The law

Title VII of the Civil Rights Act of 1964 (“Title VII”), 42 U.S.C. § 2000e, et. seq., as amended, prohibits employers with at least 15 employees from discriminating in employment hiring, recruitment, promotion, benefits, training, job duties, termination or any other aspect of employment on the basis of religion. It also prohibits retaliation for complaining of religious discrimination or for participating in the investigation of such claims, and for denying reasonable accommodations, including accommodations for religious attire or grooming standards. It is the EEOC’s position that an employer is required to reasonably accommodate an employee’s religious beliefs or practices, unless doing so would cause more than a minimal burden on the operations of the employer’s business.

Title VII only provides protection to sincerely held religious beliefs and practices about dress code. These protections are broadly interpreted and cover not only traditional religious beliefs but also those that are new and uncommon. If an employee merely makes such a request for accommodation based on personal preference rather than religious belief, there are no Title VII protections or implications. However, the requirement that employers and their management learn to distinguish between these two types of requests can be daunting and dangerous in light of the litigious society we live in.

Recent case

In February 2015, the United States Supreme Court heard arguments in a case filed against Abercrombie & Fitch, where a Muslim applicant was rejected after wearing a head scarf (known as a hijab) to an interview, based on the hiring manager’s belief that such covering violated the company’s rigid “look” policy, which forbids caps and hats. The applicant never asked for an accommodation, and the employer never opened a dialog as to whether a reasonable accommodation to the dress code would be necessary. Once a ruling is issued, we hope the Supreme Court will provide guidance as to when an employer has any obligation to open dialog about religious accommodation without the employee or applicant making such a request.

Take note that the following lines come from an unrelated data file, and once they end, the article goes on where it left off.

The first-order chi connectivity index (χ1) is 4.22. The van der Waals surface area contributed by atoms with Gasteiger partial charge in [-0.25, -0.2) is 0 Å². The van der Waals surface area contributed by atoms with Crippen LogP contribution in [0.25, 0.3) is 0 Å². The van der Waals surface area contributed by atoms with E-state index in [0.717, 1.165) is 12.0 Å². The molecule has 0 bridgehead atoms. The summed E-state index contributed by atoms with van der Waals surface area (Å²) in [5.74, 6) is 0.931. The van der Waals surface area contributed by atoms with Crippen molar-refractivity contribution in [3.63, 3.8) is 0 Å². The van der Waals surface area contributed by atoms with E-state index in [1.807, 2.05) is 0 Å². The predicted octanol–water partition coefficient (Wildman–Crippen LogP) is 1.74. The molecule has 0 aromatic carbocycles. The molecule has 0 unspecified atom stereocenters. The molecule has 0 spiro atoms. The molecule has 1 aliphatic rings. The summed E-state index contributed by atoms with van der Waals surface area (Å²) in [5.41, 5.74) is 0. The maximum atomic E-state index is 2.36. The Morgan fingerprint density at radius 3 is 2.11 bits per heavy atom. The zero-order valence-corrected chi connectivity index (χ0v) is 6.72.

Takeaway

To ensure compliance with the law, employers must be informed and vigilant when applying workplace uniform, “look” or grooming policies, particularly as they apply to employees or applicants in need of a religious accommodation. Management or hiring decision makers should be trained on how to implement religious accommodation requests, specifically, learning to identify and understand religious clothing accommodation requests and how to properly engage in such discussion. When in doubt as to the proper handling of a religious clothing accommodation, we suggest that you contact a labor and employment lawyer before making employment decisions. Your attorney can also help identify potential pitfalls in uniform, look or other clothing policies. Further, a well-designed employment practices liability (EPL) insurance policy should be purchased to mitigate potentially costly financial damage, should you be faced with a discrimination suit based on religious dress or grooming.

Is EEOC an Unlikely Friend on Work Comp?

The traditional school of thought since the Americans with Disabilities Act (ADA) was enacted in 1990 is that it did not apply to state workers’ comp cases because they involve temporary disabilities and work restrictions. Claimants were not considered “qualified individuals with a disability” under the ADA. Even if the ADA provision for a “reasonable accommodation without undue hardship” is to be taken into consideration, the process would not begin until the claimant reached maximum medical improvement (MMI). But informal EEOC guidelines released in December 2014 stated that these traditional understandings may not be legal.